In the colon, where polyps are most likely to be found, doctors will often remove the polyps using a procedure which is painless to the patient during and after their colonoscopy.
That procedure is called a polypectomy.
The majority of polypectomies are done with the colonoscope being used for the colonoscopy.
Most polyps are quickly snipped to get a tissue sample while larger polyps may require a wire loop to harvest and then cauterize the removal site to prevent bleeding.
Since most colon polyps do not cause any symptoms, they are often detected for the first time during a colonoscopy.
After being removed, the polyps or tissue will be examined under a microscope by a pathologist to determine if they are cancerous or benign (non-cancerous).
Step-By-Step Guide to Colonoscopy
Colonoscopies still cause a level of unnecessary fear in some men. Still, as Dr. Paul Oberstein, medical oncologist, NYU Langone Perlmutter Cancer Center, previously told SurvivorNet, the process is quick and straightforward. Most importantly, though, it can also be lifesaving for some men.
“A colonoscopy is a procedure that’s usually performed by a gastroenterologist, sometimes by other physicians such as colorectal surgeons, and it essentially involves placing a tiny camera in the colon, so through someone’s bottom, through their anus, into their rectum, and then the colon,” explained Dr. Oberstein.
The purpose of a colonoscopy is to look inside the entire colon and identify any polyps, abnormal growths, or other concerning masses. As a result, the organ walls need to be visible on the day of the procedure.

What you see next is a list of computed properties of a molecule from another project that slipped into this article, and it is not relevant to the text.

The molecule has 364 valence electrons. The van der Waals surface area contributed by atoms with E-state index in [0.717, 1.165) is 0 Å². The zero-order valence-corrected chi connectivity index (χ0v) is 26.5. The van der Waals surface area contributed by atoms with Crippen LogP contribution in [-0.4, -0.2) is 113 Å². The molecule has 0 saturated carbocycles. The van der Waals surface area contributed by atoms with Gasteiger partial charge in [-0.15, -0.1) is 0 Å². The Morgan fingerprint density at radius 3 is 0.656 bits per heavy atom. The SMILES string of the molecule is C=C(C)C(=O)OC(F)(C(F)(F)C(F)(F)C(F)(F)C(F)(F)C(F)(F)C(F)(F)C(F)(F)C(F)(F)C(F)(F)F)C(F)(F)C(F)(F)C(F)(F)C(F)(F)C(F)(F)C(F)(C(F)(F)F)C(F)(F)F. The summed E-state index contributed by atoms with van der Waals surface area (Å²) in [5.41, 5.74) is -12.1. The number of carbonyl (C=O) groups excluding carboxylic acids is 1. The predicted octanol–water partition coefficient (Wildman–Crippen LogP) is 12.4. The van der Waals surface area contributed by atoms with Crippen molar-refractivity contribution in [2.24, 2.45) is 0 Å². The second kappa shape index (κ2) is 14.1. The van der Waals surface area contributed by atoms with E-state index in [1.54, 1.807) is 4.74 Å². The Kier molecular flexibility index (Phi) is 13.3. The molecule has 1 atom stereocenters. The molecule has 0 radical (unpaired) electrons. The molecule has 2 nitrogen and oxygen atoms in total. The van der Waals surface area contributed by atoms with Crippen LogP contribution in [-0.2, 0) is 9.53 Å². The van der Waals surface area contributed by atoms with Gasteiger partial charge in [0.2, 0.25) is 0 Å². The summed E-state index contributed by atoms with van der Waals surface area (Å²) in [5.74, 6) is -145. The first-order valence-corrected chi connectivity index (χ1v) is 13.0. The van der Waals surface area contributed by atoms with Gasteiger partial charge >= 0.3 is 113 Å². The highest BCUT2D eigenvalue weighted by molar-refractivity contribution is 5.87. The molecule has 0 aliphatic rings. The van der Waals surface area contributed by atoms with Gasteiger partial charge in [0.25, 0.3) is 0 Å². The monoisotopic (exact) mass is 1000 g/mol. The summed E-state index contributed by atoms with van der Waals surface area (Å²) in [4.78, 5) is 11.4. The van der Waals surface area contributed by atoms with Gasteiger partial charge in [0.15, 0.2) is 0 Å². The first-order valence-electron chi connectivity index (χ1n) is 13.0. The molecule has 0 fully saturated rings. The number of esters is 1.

“In order for that to be successful, the colon has to be empty,” said Dr. Oberstein. “So the preparation for colonoscopy involves almost an essential purge of everything in the colon. Patients will drink a large amount of liquid that will clean them out and cause a lot of bowel movements.”
These “bowel preps” are laxatives that work to evacuate the entire digestive tract. It is often the least comfortable part of the procedure and the most important since it is the only way for doctors to get a thorough look inside the colon.
Once emptied, the colon is ready to be examined by the doctor, who inserts a colonoscope. That is a fragile and very flexible device that includes a camera and light guided through the colon for the doctor to examine the area and ultimately determine the colon’s health.
“It usually takes around a half-hour, if not shorter, to look throughout the entire length of the colon, identify any abnormalities,” noted Dr. Oberstein. “Biopsies can be performed at the same time if something abnormal is identified.”
A second examination of the biopsy is next to reduce the risk of missing or misdiagnosing cancer.
“The first biopsy’s performed by the person who does the colonoscopy, so usually the gastroenterologist. And they look for any growths, which are called polyps, or any changes in the surface of the colon, which may not be a growth but look abnormal,” explained Dr. Oberstein.
“And they then take a small piece of that, take that sample out, and deliver it to the pathologist. And the pathologist will cut that sample open and look for any abnormal growth that could be a sign of precancer, or cancer, inside that biopsy.”
The pathologist will then return their report, which includes their assessment of whether or not any cancer cells were present in the biopsy.
If there is evidence of cancer, the gastroenterologist will generally refer the patient to a specialist to start treatment.
There will also be further testing, known as staging. This includes blood work and a CT scan of the chest and abdomen to determine the size of the tumor and if it has spread to other organs like the liver and lungs. This informs the treatment options available and determines which will be most effective in fighting the disease.